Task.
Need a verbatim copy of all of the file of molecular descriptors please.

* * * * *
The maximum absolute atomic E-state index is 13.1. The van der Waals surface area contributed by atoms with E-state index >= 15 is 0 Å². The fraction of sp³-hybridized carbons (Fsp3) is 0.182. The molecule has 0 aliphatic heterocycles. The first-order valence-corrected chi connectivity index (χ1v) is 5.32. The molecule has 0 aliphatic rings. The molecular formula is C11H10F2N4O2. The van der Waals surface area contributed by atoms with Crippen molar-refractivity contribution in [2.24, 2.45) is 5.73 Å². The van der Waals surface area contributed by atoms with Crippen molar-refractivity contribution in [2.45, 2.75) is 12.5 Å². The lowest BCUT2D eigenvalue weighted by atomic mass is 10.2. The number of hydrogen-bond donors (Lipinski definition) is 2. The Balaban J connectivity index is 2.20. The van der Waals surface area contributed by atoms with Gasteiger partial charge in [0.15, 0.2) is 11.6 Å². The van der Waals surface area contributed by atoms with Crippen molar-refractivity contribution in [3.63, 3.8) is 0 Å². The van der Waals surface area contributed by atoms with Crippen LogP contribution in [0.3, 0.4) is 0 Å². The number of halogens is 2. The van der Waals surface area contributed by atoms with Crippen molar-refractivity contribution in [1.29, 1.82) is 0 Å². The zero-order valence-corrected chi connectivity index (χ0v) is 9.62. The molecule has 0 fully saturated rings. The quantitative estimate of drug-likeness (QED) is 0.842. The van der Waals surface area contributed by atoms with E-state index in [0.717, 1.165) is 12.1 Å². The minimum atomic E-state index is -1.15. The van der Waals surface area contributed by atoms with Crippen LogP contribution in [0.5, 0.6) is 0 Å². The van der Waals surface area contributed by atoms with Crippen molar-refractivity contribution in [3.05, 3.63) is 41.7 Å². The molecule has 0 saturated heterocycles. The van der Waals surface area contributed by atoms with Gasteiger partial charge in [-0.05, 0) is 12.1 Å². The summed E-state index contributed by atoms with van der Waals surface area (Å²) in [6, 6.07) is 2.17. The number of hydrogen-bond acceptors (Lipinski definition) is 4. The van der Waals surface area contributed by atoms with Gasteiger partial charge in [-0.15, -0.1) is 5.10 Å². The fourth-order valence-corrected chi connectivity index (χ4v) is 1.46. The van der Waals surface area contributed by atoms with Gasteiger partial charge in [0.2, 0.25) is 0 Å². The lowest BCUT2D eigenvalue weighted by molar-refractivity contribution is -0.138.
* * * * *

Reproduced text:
The maximum absolute atomic E-state index is 13.1. The van der Waals surface area contributed by atoms with E-state index >= 15 is 0 Å². The fraction of sp³-hybridized carbons (Fsp3) is 0.182. The molecule has 0 aliphatic heterocycles. The first-order valence-corrected chi connectivity index (χ1v) is 5.32. The molecule has 0 aliphatic rings. The molecular formula is C11H10F2N4O2. The van der Waals surface area contributed by atoms with Crippen molar-refractivity contribution in [2.24, 2.45) is 5.73 Å². The van der Waals surface area contributed by atoms with Crippen molar-refractivity contribution in [2.45, 2.75) is 12.5 Å². The lowest BCUT2D eigenvalue weighted by atomic mass is 10.2. The number of hydrogen-bond donors (Lipinski definition) is 2. The Balaban J connectivity index is 2.20. The van der Waals surface area contributed by atoms with Gasteiger partial charge in [0.15, 0.2) is 11.6 Å². The van der Waals surface area contributed by atoms with Crippen molar-refractivity contribution in [3.63, 3.8) is 0 Å². The van der Waals surface area contributed by atoms with Crippen LogP contribution in [0.3, 0.4) is 0 Å². The number of halogens is 2. The van der Waals surface area contributed by atoms with Crippen molar-refractivity contribution in [1.29, 1.82) is 0 Å². The zero-order valence-corrected chi connectivity index (χ0v) is 9.62. The molecule has 0 fully saturated rings. The quantitative estimate of drug-likeness (QED) is 0.842. The van der Waals surface area contributed by atoms with E-state index in [0.717, 1.165) is 12.1 Å². The minimum atomic E-state index is -1.15. The van der Waals surface area contributed by atoms with Crippen LogP contribution in [0.5, 0.6) is 0 Å². The van der Waals surface area contributed by atoms with Crippen molar-refractivity contribution in [3.05, 3.63) is 41.7 Å². The molecule has 0 saturated heterocycles. The van der Waals surface area contributed by atoms with Gasteiger partial charge in [-0.05, 0) is 12.1 Å². The summed E-state index contributed by atoms with van der Waals surface area (Å²) in [6, 6.07) is 2.17. The number of hydrogen-bond acceptors (Lipinski definition) is 4. The van der Waals surface area contributed by atoms with Gasteiger partial charge in [-0.15, -0.1) is 5.10 Å². The fourth-order valence-corrected chi connectivity index (χ4v) is 1.46. The van der Waals surface area contributed by atoms with Gasteiger partial charge in [0.2, 0.25) is 0 Å². The lowest BCUT2D eigenvalue weighted by molar-refractivity contribution is -0.138.